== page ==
Landscape design is as simple as diving into basic design principles of balance, contrast, repetition, rhythm, and focal point. Master these elements and you’re well on your way to an eye-catching, inspiring garden.
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As you consider balance in landscape design, think of plants and objects in the garden as having visual weight. Some items are tall and square, others are billowing and round. When you have balance in a garden setting, you have equilibrium between all the parts when they’re viewed from a particular angle. The balance may seem to disappear when you move to another position in the garden, but it remains. When there’s balance, the garden exudes a feeling of harmony and stability.
Imagine a central axis running through the center of the space. Distribute the visual weight of the objects in the planting bed equally on opposite sides of that axis, and you achieve balance.
For instance, if on one side of the planting bed you have a false indigo that is 36 inches tall and wide, you’ll want to balance that with something of a similar visual weight on the opposite side. You might use a tuteur with a vine, or even a pair of smaller plants that create a similar bulk, such as aster and lady’s mantle. The net effect is that when you step back and view the bed, there’s an object on the left with a particular visual weight and it’s balanced by an object on the right.
To achieve balance, don’t try too hard. If you concentrate on achieving balance, the look will be formal and possibly contrived. Aim to create a landscape design that’s pleasing to your eye.
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Sometimes called variety, contrast is probably the easiest concept for gardeners to grasp. After all, it’s an cinch to gather a collection of plants that catch your eye. Achieving effective contrast involves mingling those plants in a pleasing manner. For instance, if you plant daylily, ornamental grass, and a sedge together, while you have a variety of plants, you don’t have contrast because they all have grasslike foliage and a similar form. If you replace the sedge with an upright sedum and include a lady’s mantle, you have a grouping that unfurls contrast through the growing season, adding drama to the garden.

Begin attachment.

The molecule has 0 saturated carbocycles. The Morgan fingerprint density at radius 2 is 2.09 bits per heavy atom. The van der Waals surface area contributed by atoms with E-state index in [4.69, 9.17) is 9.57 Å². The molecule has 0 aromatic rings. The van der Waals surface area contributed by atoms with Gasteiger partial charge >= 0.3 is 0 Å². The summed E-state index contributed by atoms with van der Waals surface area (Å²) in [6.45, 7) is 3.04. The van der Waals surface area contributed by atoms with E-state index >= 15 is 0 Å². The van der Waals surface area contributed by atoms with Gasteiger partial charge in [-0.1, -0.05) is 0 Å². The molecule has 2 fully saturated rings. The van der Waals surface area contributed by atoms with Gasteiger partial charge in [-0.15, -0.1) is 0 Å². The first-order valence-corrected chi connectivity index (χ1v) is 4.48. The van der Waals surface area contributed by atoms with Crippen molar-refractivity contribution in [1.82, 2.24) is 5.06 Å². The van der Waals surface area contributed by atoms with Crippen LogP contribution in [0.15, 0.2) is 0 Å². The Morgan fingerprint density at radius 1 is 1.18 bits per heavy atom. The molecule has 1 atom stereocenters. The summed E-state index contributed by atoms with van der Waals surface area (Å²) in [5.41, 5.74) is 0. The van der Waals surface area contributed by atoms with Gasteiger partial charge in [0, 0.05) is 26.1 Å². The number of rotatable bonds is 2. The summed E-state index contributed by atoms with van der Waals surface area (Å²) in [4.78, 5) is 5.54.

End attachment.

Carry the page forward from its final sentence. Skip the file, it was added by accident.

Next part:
Introduce contrast through plants using texture, height, form, and color. You also can rely on hardscape elements to punctuate a perennial garden with texture. A steel-frame trellis, a stone bench, a lively stepping-stone path — each offers a different texture, be careful not to overdo the contrast. When contrast rules in a garden, the result is chaos. Balance contrast with repetition.
Repetition in landscape design creates cohesiveness. It’s the subtle sign, maybe only registered subconsciously, that separate parts of the garden or yard are part of the whole. You can repeat plants, using the same species or variety at several points in your planting bed, or you can repeat aspects of plants, such as color, texture, line, or form. Color is one of the strongest motifs in effective repetition, striking balance and cuing the eye that separate parts of the garden are connected. Yellow blooms connect the garden at right. You also can create repetition through objects or hardscape materials.
When you incorporate rhythm in a landscape design, you insert flow and movement. It’s not the plants or the garden itself moving, but rather the eye of the person viewing it. When rhythm is at work, the eye is drawn neatly through a garden, following the repetition of plants, colors, or objects or flowing along a path or a series of terraces.
Arranging plants in a bed from tallest in back to shortest in front creates movement. Using plants that sway in the breeze, like ornamental grasses, sedges, or New Zealand flax, also generates rhythm. Interrupting a bed of low-growing perennials, such as pinks or groundcover sedum, with a tall clump of penstemon or Siberian iris or a stone sculpture, creates a sense of movement because the eye has to travel around the interruption. Pathways, whether curved or straight, introduce rhythm. A curved path can physically cause a viewer to move in the garden to explore what lies around the bend.
A focal point is the first place your eye lands when taking in a scene. Landscape focal points can be plants or structures. Perhaps you have a pleasing arbor or a garden shed that you would like to highlight as a focal point. If you select a plant as a focal point, be sure that it stages strong interest throughout the growing season.
Once you decide where to place your focal point, design the rest of the landscape in relationship to it. Draw an imaginary line through the focal point in several directions to determine where to place other key plants or objects in your garden that will support and direct views toward the focal point. These become the axes of the garden. As you play with form and line around and along these axes, you will create a garden masterpiece.